Chester Zoo

Chester Zoo is one of the world’s top zoos, and the UK’s number one wildlife attraction. It has over 15,000 animals, in 125 acres of award-winning zoological gardens. Around 1.9 million people visit the zoo every year.

 The zoo is also a registered conservation and education charity that supports over 80 projects in 30 countries around the world. This includes Mauritius where, for a number of years now, the zoo has been assisting in the conservation of some of the island’s critically endangered bird species.

To enable more success in this important work Chester Zoo and Brinsea Products have entered into a new era of collaboration, strengthening the already close links between the two organisations. Brinsea values the breeding expertise and experience that Chester zoo has with a wide range of Brinsea machines and this helps to inform Brinsea’s development of new products and its support to customers with specific technical breeding queries.

Team Manager of Parrots and Penguins, Andy Woolham, approached Brinsea to explore the possibility of updating ageing incubation equipment sent by the zoo to Mauritius some years ago. Andy said, ‘We really did need to update the incubation equipment in Mauritius. We already had Brinsea Polyhatch, Multihatch and Octagon 20DX incubators, but they were getting old, and were no longer as reliable as we would have liked, probably not surprising as it is nearly 11 years since we sent them out.

I have used Brinsea equipment for many years now, and have never been let down by their equipment or their personnel, so I wanted to upgrade what was there for newer models. After some discussion with Brinsea we came to an agreement on sending new incubators, brooders, and peripheral equipment out. Brinsea made this easier by offering to look after the shipping for us – they export incubators all over the world – we don’t!'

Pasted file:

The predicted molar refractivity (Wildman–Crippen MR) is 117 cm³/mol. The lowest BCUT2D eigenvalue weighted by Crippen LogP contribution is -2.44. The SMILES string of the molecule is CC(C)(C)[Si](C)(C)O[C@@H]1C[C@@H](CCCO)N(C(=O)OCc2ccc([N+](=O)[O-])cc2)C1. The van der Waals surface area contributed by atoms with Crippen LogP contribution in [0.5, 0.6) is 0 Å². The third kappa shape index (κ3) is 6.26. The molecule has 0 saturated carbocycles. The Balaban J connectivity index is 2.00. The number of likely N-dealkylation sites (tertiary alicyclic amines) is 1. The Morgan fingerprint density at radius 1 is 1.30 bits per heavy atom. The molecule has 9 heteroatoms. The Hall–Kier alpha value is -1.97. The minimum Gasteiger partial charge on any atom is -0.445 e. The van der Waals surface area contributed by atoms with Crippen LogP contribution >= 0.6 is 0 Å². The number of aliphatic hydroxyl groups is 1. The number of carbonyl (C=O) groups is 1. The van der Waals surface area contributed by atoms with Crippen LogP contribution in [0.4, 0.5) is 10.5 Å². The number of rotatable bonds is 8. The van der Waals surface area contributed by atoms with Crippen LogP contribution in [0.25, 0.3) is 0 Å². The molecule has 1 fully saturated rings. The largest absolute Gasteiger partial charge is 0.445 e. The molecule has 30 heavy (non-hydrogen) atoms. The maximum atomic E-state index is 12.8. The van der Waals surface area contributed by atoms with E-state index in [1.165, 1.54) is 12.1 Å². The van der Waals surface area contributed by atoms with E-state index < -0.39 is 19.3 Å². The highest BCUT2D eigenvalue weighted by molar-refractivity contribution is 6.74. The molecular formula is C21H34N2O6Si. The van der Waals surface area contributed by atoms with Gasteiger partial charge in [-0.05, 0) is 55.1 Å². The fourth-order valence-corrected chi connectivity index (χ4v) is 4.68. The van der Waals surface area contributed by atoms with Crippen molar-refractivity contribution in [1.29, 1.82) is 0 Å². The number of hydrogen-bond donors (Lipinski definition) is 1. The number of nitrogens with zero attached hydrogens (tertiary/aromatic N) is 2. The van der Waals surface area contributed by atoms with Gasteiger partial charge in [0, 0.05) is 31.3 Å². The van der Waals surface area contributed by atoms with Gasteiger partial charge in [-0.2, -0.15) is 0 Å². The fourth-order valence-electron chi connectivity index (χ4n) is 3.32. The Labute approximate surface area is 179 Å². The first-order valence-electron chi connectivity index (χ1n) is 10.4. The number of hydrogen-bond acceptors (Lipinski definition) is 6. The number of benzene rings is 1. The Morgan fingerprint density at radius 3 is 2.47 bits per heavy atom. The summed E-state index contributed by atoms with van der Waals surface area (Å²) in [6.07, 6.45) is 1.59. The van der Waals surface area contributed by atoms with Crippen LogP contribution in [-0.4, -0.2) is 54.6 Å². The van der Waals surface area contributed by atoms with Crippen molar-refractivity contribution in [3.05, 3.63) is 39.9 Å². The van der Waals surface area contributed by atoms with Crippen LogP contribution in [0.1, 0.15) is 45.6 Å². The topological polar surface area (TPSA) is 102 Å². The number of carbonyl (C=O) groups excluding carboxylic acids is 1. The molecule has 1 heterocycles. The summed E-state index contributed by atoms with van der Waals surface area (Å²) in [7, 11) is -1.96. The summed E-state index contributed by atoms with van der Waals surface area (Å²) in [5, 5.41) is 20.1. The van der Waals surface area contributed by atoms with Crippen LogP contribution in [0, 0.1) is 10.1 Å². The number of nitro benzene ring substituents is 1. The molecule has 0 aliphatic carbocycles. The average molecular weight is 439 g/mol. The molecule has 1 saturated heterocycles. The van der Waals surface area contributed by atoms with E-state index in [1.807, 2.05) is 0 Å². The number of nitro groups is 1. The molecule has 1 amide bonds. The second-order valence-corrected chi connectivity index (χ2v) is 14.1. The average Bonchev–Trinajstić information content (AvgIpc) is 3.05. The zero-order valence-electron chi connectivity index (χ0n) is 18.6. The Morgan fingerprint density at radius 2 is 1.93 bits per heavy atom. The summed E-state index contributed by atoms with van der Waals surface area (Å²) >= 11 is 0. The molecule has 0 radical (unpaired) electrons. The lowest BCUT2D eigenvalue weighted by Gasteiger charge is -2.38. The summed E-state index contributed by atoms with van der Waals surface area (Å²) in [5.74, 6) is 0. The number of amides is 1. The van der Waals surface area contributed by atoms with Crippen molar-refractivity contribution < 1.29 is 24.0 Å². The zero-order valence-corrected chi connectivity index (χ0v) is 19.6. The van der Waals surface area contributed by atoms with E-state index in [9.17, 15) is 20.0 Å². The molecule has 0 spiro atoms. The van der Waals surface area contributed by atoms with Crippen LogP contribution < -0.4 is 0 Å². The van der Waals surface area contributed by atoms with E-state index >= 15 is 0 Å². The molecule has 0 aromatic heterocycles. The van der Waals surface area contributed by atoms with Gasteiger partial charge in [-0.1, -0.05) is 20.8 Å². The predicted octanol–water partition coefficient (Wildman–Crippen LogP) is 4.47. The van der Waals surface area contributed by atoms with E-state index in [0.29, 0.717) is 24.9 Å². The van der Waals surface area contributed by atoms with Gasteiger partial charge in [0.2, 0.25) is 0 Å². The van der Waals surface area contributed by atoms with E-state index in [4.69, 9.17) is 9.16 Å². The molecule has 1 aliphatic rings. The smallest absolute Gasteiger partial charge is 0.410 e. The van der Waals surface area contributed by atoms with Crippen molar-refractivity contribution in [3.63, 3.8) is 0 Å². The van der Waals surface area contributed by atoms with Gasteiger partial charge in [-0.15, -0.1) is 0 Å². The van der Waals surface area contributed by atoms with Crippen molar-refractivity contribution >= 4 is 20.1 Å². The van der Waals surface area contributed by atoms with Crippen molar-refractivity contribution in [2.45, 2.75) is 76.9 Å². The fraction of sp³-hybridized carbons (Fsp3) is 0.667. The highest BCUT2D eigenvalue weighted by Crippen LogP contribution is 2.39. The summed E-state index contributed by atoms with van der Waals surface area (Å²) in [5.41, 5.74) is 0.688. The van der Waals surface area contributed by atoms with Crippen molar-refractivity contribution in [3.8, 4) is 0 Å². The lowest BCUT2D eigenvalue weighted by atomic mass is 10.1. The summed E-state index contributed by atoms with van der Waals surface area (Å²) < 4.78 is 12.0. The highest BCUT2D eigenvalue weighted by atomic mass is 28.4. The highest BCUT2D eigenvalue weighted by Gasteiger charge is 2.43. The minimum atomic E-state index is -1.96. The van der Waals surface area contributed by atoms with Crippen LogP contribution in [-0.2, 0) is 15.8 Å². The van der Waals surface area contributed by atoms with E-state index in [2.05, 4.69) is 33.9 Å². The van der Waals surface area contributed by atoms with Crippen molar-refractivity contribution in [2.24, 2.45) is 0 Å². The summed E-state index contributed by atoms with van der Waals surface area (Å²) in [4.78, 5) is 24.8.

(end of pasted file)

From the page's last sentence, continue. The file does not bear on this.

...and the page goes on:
After organising the shipping of the new equipment it all arrived safely, much to the delight of Chester Zoo’s Victoria Kaldis, who is currently stationed there to run the conservation project. This equipment is already paying dividends. Two critically endangered Mauritian Pink Pigeons have successfully hatched in one of the Octagon 20 incubators and were hand reared using one of the TLC-40’s. These birds will be released back into the wild. 

Victoria said, 'This new equipment has been pivotal to our current successes, the incubators are so user friendly, easy to maintain, and the results speak for themselves. Not only have we successfully hatched the Pink Pigeons but also Mauritius Kestrels and Cuckoo-shrikes have all been hatched using Brinsea incubators and hand reared using the TLC brooders. The new TLC's are very accurate. Environment parameters are easy to establish, and once done, there isn’t any fluctuation in temperature, basically what you ask for, is what they provide!'

In the weeks and months to follow, it is hoped the new incubators and brooders will play a vital role in hatching and rearing other endangered Mauritian endemics such as the Mauritius White Eye. The entire project aim, is to conserve Mauritian endemic bird species, many of which are now endangered due to various reasons, one of which is the predation of eggs and chicks, therefore to harvest eggs from the wild, hatch and hand rear the resulting chicks and release back into the wild is having a major impact on numbers, which are increasing every year.

Brinsea machines are playing their own small part in helping these beautiful species of bird to recover from near extinction.

Andy Woolham
Team Manager of Parrots and Penguins, Chester Zoo


   






www.chesterzoo.org